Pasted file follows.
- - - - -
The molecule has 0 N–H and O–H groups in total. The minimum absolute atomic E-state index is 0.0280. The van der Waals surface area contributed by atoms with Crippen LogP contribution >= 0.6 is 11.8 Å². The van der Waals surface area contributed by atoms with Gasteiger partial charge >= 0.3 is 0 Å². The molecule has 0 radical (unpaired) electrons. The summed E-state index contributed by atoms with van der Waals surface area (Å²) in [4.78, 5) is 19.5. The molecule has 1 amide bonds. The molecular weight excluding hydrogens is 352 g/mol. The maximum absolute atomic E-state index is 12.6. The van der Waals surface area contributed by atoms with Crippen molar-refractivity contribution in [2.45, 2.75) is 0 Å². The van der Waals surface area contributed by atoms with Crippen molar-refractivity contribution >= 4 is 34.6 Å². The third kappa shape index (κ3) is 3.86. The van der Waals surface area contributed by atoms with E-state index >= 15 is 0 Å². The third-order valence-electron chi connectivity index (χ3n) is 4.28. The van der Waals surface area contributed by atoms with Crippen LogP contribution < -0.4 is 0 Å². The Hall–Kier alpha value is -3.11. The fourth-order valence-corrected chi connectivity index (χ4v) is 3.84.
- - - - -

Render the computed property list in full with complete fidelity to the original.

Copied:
The molecule has 0 N–H and O–H groups in total. The minimum absolute atomic E-state index is 0.0280. The van der Waals surface area contributed by atoms with Crippen LogP contribution >= 0.6 is 11.8 Å². The van der Waals surface area contributed by atoms with Gasteiger partial charge >= 0.3 is 0 Å². The molecule has 0 radical (unpaired) electrons. The summed E-state index contributed by atoms with van der Waals surface area (Å²) in [4.78, 5) is 19.5. The molecule has 1 amide bonds. The molecular weight excluding hydrogens is 352 g/mol. The maximum absolute atomic E-state index is 12.6. The van der Waals surface area contributed by atoms with Crippen molar-refractivity contribution in [2.45, 2.75) is 0 Å². The van der Waals surface area contributed by atoms with Crippen molar-refractivity contribution >= 4 is 34.6 Å². The third kappa shape index (κ3) is 3.86. The van der Waals surface area contributed by atoms with E-state index >= 15 is 0 Å². The third-order valence-electron chi connectivity index (χ3n) is 4.28. The van der Waals surface area contributed by atoms with Crippen LogP contribution < -0.4 is 0 Å². The Hall–Kier alpha value is -3.11. The fourth-order valence-corrected chi connectivity index (χ4v) is 3.84.